If you agree, please email Governor Newsom and ask him to sign the Complete Streets Bill, SB 127. This bill will require Caltrans to serve the interests of all road users when it repairs or repaves local streets it controls.
Caltrans has resisted this bill. Governor Newsom needs to hear from you that you want Complete Streets today!
SB 127 has been sitting on the Governor’s desk waiting for a signature (and attention among all the rest of the headliners) – at this point we know he is hearing about the issue and may be briefed as early as tomorrow.Â Â But the Caltrans fiscal impact issue still looms.Â While Calbike and Coalition partners have provided information to counter the Caltrans inflated estimate and the Dept of Finance flawed analysis, we still have convincing to do, especially pointing to the degree of need.Â
Time for a big pushÂ directed at the Governor. There are multiple posts on theÂ CalBike twitter pageÂ you can retweet, or create your own asÂ some partners have doneÂ (thanks, Transform!). Please tagÂ Â @CAgovernor @GavinNewsom and @ScottWiener, and #SB127 and #completestreets.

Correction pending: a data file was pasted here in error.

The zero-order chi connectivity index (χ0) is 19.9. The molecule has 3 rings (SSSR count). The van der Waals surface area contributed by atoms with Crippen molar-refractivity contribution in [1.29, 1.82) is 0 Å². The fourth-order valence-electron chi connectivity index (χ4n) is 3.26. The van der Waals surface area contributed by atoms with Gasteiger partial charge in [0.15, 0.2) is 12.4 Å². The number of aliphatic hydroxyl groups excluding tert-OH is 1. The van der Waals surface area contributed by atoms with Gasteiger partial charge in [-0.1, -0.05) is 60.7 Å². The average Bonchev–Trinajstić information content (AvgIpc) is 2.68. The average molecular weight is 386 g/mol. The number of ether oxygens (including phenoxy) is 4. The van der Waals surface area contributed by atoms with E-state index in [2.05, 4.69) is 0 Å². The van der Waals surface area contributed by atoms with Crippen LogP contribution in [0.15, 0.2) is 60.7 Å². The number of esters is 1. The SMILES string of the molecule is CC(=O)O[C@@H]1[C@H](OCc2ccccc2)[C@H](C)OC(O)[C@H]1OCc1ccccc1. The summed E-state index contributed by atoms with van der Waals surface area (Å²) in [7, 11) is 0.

Tell Governor Newsom to sign SB 127, the Complete Streets Bill.
The more people who email Newsom, the more heâ€™ll know that the people of California are holding him to account when he says â€œIf anyone is wondering if climate change is real, come to California.â€
(Feel free to customize the email with your own experience of riding and walking on Caltrans streets!)